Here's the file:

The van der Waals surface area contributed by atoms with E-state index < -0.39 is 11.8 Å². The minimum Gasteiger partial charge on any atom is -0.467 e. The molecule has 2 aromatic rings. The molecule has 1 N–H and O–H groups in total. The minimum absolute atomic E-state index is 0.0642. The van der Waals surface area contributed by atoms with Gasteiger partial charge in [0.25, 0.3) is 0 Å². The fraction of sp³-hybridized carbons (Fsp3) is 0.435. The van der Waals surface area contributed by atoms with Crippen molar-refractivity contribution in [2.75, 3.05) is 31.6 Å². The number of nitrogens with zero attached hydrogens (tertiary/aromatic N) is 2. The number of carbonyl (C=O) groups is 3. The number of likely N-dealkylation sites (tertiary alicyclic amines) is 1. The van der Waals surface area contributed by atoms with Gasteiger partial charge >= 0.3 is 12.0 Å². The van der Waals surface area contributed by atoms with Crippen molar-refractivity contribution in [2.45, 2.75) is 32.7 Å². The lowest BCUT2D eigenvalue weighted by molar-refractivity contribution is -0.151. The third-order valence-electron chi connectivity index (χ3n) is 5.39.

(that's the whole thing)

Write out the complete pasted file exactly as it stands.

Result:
The van der Waals surface area contributed by atoms with E-state index < -0.39 is 11.8 Å². The minimum Gasteiger partial charge on any atom is -0.467 e. The molecule has 2 aromatic rings. The molecule has 1 N–H and O–H groups in total. The minimum absolute atomic E-state index is 0.0642. The van der Waals surface area contributed by atoms with Gasteiger partial charge in [0.25, 0.3) is 0 Å². The fraction of sp³-hybridized carbons (Fsp3) is 0.435. The van der Waals surface area contributed by atoms with Crippen molar-refractivity contribution in [2.75, 3.05) is 31.6 Å². The number of nitrogens with zero attached hydrogens (tertiary/aromatic N) is 2. The number of carbonyl (C=O) groups is 3. The number of likely N-dealkylation sites (tertiary alicyclic amines) is 1. The van der Waals surface area contributed by atoms with Gasteiger partial charge >= 0.3 is 12.0 Å². The van der Waals surface area contributed by atoms with Crippen molar-refractivity contribution in [2.45, 2.75) is 32.7 Å². The lowest BCUT2D eigenvalue weighted by molar-refractivity contribution is -0.151. The third-order valence-electron chi connectivity index (χ3n) is 5.39.